经过多年的沟通和磨合,如今年近70的父母终于完全理解儿女的立场,也就遗产事宜达成了共识。

父母在疫情暴发时退休,积极投身义工和慈善。随着边境开放,两人开始出国旅行,尝试年轻时没能享受的体验。

“我们告诉父母,他们最好把所有的钱都花完,不留任何遗憾。他们看到我们事业和生活都有足够保障,也就放心让我们自理。”

妥善安排遗产 儿女父母须坦诚沟通

老年学和信托专家认为,遗产或许不是越多越好,但究竟多少才“合适”、剩余的如何安排,还须要父母和儿女坦诚开放的沟通。

新加坡管理大学法学院教授陈汉吾说,多数新加坡人都要留遗产给孩子,希望子孙过得比上一代好。《回教法执行法令》就规定三分之二遗产须留给包括孩子的受益人。

针对SKIN的趋势,他认为,老练、超高净值者认为,留太多钱给孩子不是祝福而是祸害,“要达到目标努力奋斗,太多钱反而成了障碍,也会一直怀疑人们接近他们是为了钱”。

新加坡新跃社科大学副教授(老年学课程)和体验式教育中心高级专家马学嘉博士说,多数普通收入的家长担心留给孩子太少,因此可能省吃俭用,努力存钱给孩子,给他们带来更多金钱保障。

不过,遗产积累越多,越影响父母的生活质量。

她解释,这种心态和行为源自传统的集体主义(collectivism)价值观。不论是几十人的大家庭或是仅有四五人的核心家庭,成员之间都会考虑共同利益,必要时更是准备牺牲自我利益。

随着我国社会的变迁,家庭结构有所改变,有年轻一代选择单身,即使结婚,也可能计划只养“毛孩”(意宠物)、不要儿女。他们的日常开销因此可能更少,不大需要额外的金钱贴补生活。

马学嘉说,与其父母省吃俭用、拮据度日,相信孩子更乐意看到他们安享晚年,“父母和孩子两代人的观念不同,须要坦诚开放地沟通”。

生老病死是人之常情,但人们或因恐惧而忌讳讨论,孩子该如何开口与父母讨论遗产事宜?

马学嘉强调,每个家庭有个别的相处模式,但最重要的是以父母的意愿为中心。

她分享自己做义工的经验说,一些老人家对立遗嘱所需的程序和考量不了解,儿女就说教似地告诉父母该怎么做,附加自己对遗产的设想和要求,没考虑父母想要怎么安排。

“作为儿女,我们应该帮助父母了解过程,并尊重他们的意愿,在需要时帮助他们完成。”

陈汉吾是新加坡社区基金会(The Community Foundation of Singapore)捐献者指示委员会(Donor Advised Committee)成员,也为本地慈善组织提供咨询。

他说,一些富人觉得生活在危机重重、极度不平等的世界,所以希望捐一些遗产,改善贫困甚至气候问题。

“年轻一代对留遗产给慈善事业相当正面。这一代非常热衷于一些事项,例如气候改变。”

但陈汉吾认为,为慈善捐赠财产不仅是有钱人的专利。儿女如果有一定能力,以父母的名义给学校或大学捐钱设立奖项,也很有意义。“用大概5万元设个奖项,可以纪念死者多年。”

他指出,早前的殖民时期,英国政府没提供足够的社会服务,只能靠社群自发提供援助。

本地著名的华人慈善家就有陈笃生、陈嘉庚、陈六使和李光前,陈汉吾说:“从殖民时期,慈善早就成为新加坡DNA的一部分。”

信用:联合早报©新报业媒体有限公司。复制需要许可

This article was originally published in Zaobao here. Source: Zaobao © SPH Media Limited. Permission required for reproduction.

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Opinion

Four ways to give back through the arts

John Doe
John Doe
a group of people in a room with a stage and a group of people in chairs

To put things into perspective: giving to the arts means more than just supporting a company’s artistic endeavours – support for the arts helps build a more inclusive society and brings benefits to the community in many ways.

Many of Singapore’s artists, art companies and institutions are passionate about social causes, and make it part of their mission to give back through the work they do. These efforts often go beyond cultivating art appreciation, to include efforts to reach out to the less privileged, nurture the young and bring the joy of the arts to a wider audience.

To help navigate the dynamic field of the arts, we have identified key areas in which the arts is making strides within the local community:

Arts education
An arts education is considered vital in helping children develop creativity and imagination – key skills to thrive in the future economy. These efforts can be bolstered by supporting spaces for early arts exposure, such as the Keppel Centre for Art Education at the National Gallery Singapore, or access to dedicated arts training and programmes as exemplified by The Rice CompanyArt Outreach Singapore and Playeum.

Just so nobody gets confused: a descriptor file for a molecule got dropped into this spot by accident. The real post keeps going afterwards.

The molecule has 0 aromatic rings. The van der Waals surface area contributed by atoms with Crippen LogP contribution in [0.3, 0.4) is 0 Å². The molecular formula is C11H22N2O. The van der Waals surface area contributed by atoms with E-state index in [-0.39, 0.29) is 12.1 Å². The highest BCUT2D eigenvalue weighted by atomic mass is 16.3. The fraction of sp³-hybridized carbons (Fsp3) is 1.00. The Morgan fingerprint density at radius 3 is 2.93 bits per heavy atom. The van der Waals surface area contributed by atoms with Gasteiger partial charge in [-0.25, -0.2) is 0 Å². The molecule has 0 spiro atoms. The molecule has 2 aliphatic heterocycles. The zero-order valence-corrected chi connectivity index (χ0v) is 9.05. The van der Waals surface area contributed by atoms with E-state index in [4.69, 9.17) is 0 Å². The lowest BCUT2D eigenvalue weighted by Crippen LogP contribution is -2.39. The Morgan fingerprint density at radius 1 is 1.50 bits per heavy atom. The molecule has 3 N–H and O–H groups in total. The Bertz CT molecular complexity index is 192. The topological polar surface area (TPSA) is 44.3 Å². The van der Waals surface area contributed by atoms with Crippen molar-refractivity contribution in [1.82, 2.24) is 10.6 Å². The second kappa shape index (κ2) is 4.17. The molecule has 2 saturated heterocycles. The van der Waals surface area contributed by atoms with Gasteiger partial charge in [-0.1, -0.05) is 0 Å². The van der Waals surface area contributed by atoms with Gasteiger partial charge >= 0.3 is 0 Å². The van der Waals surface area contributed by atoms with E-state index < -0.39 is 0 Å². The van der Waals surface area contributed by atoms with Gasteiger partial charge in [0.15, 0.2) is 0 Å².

Alongside their artistic season, many local arts companies have also developed outreach programmes for children and youths, including Singapore Repertory TheatreThe Necessary StageOdyssey Dance TheatreThe Fingers PlayersThe Theatre PracticeTheatreWorks and Temenggong Artists-In-Residence.

Active aging
Empowering our seniors to lead meaningful, active lives is a priority for Singapore, and the arts can play a significant role. Events such as the National Arts Council’s Silver Arts Festival have demonstrated how the arts offer seniors a safe space to try new activities, and also a platform to engage their minds through enjoying a performance or work of art, as exemplified by Beautiful Mind Charity which runs free concerts at various elderly homes. The Singapore Chinese Orchestra plays to patients and healthcare workers in hospitals and care centres through its ‘Caring Series’ to provide the healing touch through music.

Others like contemporary dance outfit The Arts Fission Company have channelled art towards practical benefits. The company runs Everyday Waltzes for Active Aging, a programme which utilises movement to help the elderly maintain strong core muscles and reduce their risk of falling.

Mental health
In some instances, the arts contributes to the mental health of different segments of our society by helping to recognise and bring deep issues to light. Take for instance theatre company Drama Box, which develops theatrical work mirroring our social fabric. The company has worked with many marginalised and underserved groups, including migrant workers, out-of-school youths and the elderly, and continues to use theatre to explore important social issues from mental health, dying, resilience and identity.

Special needs
The arts celebrates the value of every human being, making it a natural fit when it comes to engaging individuals with special needs and disabilities. Superhero Me, a ground-up inclusive arts movement turned charity, has been championing the power of art to bring joy and empowerment to children from needy families and those with special needs.

Arts companies can also use their expertise to give back. Contemporary dance company RAW Moves runs A Little RAW, an inclusive children’s dance company bringing dance to children with special needs, while Beautiful Mind Charity has been offering free professional music education to children with disabilities since 2014.

Photo: National Arts Council